Capsule Reviews

Align The holidays usually bring frothy good fun to the theater. But A.D. Players, Houston's Christian theater group, have a whole new take on the season. Their Christmas production of Jeannette Clift George's Align is a dour little show about a family of sad sacks who learn to be thankful when Mary of Magdala comes calling one Christmas Eve. The story starts out with a group of siblings coming home to an empty family home (the parents are dead now). When a strange woman (Andrea Lynn), dressed in full biblical garb, taps on their French doors, they have to let her in. After all, it's crazy cold outside. The woman then proceeds to identify herself as the same Mary who sat at Christ's tomb. And she's come from heaven to teach this morose group of siblings a thing or two about finding the meaning of life in God's plan. Many Christians might appreciate this stern Sunday school lesson. But this sour production, directed with plodding earnestness by Sissy Pulley, is anything but a happy celebration of the season. Through December 31, at the Grace Theater, 2710 W. Alabama, 712-526-2721.

Baby: A Musical Stages Repertory Theatre has put together a production of Sybille Pearson, David Shire and Richard Maltby's charming Baby: A Musical, a rich little work about three couples who must deal with the ups and downs of pregnancy in our modern world. The story takes place in a small college town where life ought to be easygoing. But babies have a way of changing everything, even if you're as young and fiercely independent as Lizzie and Danny (Ivy Castle and Doug Thompson). Undergrads, they live together in youthful bliss until Lizzie finds out she's pregnant; then their world starts to shift. Older and wiser college coaches Nick and Pam (Illich Guardiola and Joanne Bonasso) are more than ready to make some sacrifices for parenthood. But their story takes on a dark tone when Nick learns that he's "shooting duds." Perhaps the most original story belongs to Alan and Arlene (Jimmy Phillips and Chesley Santoro). Well into their forties, they've just sent their third daughter off to college. When Arlene suddenly turns up pregnant, she's not certain she wants the fourth child. As lovely as this show is, director Roy Hamlin has made it harder to like than it should be. One of his oddest choices has to do with all the unnecessary choreography. And the technical aspects of this production generally do it more harm than good. Tom Boyd's set is a clumsy collection of pieces that simply take too long to move about, and Claremarie Verheyen's costumes are most notable for how completely unflattering they are. Still, the musical offers such compelling stories that even a troubled production is worth the effort. Through January 15. 3201 Allen Parkway, 713-527-0220.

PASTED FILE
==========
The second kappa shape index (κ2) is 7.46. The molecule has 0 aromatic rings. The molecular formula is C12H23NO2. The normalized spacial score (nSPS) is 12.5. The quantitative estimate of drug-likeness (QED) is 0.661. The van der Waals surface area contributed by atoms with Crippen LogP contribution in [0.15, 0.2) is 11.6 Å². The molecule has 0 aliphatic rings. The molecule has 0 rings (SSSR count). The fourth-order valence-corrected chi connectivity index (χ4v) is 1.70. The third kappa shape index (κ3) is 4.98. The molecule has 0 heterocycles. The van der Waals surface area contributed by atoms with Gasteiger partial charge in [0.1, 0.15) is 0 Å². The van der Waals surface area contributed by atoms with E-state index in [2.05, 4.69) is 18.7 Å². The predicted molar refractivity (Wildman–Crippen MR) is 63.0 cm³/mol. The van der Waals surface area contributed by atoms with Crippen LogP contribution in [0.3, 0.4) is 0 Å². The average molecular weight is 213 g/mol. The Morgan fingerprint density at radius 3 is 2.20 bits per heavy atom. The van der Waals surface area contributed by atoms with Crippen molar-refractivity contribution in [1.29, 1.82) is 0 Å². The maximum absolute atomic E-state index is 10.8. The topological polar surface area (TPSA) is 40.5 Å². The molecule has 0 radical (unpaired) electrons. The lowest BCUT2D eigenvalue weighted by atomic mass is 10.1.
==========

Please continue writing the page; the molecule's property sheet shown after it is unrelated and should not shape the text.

A Pure Gospel Christmas: Coming Home Now running at the Ensemble Theatre, A Pure Gospel Christmas: Coming Home is a frenetic burst of energetic song celebrating the holiday season. Conceived and directed by David A. Tobin and Leslie Dockery, the show is built around a thin little story (written by Tobin) about a choir full of cartoonlike characters who fuss and fight as they learn to appreciate how important they are to one another. The denizens of this world include an old woman who cooks sky-high pineapple upside-down cakes, an old man who pulls out his flask at inappropriate times, and a hip-hop-loving youngster who spouts off to his elders whenever he can get away with it. There is absolutely nothing new here. And at times, one can't help wishing the creators would just do away with the story, as it's really nothing more than a lame excuse to get to the music. Happily, when the performers (led by a terrifically appealing Anthony "Boggess" Glover) are busy singing and dancing, the frenzy of energy that spins across the stage keeps the two-and-a-half-hour production moving quickly. And by the show's end, when everyone in the audience is clapping and nodding along with the singers, only a Scrooge wouldn't find himself in good cheer. Through December 31. 3535 Main, 713-520-0055.

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Lee Williams